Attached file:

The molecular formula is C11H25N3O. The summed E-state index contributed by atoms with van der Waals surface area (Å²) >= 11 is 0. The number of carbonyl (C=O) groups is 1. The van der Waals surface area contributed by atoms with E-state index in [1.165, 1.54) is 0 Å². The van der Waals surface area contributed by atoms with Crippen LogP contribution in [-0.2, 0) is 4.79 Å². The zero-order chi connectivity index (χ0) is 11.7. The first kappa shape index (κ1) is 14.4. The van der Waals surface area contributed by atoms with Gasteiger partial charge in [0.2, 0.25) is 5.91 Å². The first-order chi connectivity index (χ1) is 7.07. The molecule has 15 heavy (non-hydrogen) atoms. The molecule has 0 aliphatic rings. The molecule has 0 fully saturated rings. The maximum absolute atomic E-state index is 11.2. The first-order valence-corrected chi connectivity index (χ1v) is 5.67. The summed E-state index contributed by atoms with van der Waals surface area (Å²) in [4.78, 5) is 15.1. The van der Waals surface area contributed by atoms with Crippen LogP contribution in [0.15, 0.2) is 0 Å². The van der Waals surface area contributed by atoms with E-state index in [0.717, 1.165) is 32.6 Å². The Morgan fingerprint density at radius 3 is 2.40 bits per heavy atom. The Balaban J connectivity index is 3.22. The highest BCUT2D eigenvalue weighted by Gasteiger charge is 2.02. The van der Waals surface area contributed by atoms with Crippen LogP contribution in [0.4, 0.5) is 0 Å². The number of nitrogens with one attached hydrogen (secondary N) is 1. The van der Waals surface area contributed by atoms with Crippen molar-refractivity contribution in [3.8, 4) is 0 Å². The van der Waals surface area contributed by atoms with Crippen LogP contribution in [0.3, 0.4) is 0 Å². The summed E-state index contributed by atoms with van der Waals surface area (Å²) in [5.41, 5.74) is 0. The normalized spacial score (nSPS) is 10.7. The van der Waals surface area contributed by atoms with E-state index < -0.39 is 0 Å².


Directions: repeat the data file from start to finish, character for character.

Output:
The molecular formula is C11H25N3O. The summed E-state index contributed by atoms with van der Waals surface area (Å²) >= 11 is 0. The number of carbonyl (C=O) groups is 1. The van der Waals surface area contributed by atoms with E-state index in [1.165, 1.54) is 0 Å². The van der Waals surface area contributed by atoms with Crippen LogP contribution in [-0.2, 0) is 4.79 Å². The zero-order chi connectivity index (χ0) is 11.7. The first kappa shape index (κ1) is 14.4. The van der Waals surface area contributed by atoms with Gasteiger partial charge in [0.2, 0.25) is 5.91 Å². The first-order chi connectivity index (χ1) is 7.07. The molecule has 15 heavy (non-hydrogen) atoms. The molecule has 0 aliphatic rings. The molecule has 0 fully saturated rings. The maximum absolute atomic E-state index is 11.2. The first-order valence-corrected chi connectivity index (χ1v) is 5.67. The summed E-state index contributed by atoms with van der Waals surface area (Å²) in [4.78, 5) is 15.1. The van der Waals surface area contributed by atoms with Crippen LogP contribution in [0.15, 0.2) is 0 Å². The van der Waals surface area contributed by atoms with E-state index in [0.717, 1.165) is 32.6 Å². The Morgan fingerprint density at radius 3 is 2.40 bits per heavy atom. The Balaban J connectivity index is 3.22. The highest BCUT2D eigenvalue weighted by Gasteiger charge is 2.02. The van der Waals surface area contributed by atoms with Crippen LogP contribution in [0.4, 0.5) is 0 Å². The number of nitrogens with one attached hydrogen (secondary N) is 1. The van der Waals surface area contributed by atoms with Crippen molar-refractivity contribution in [3.8, 4) is 0 Å². The van der Waals surface area contributed by atoms with Crippen LogP contribution in [0.3, 0.4) is 0 Å². The summed E-state index contributed by atoms with van der Waals surface area (Å²) in [5.41, 5.74) is 0. The normalized spacial score (nSPS) is 10.7. The van der Waals surface area contributed by atoms with E-state index < -0.39 is 0 Å².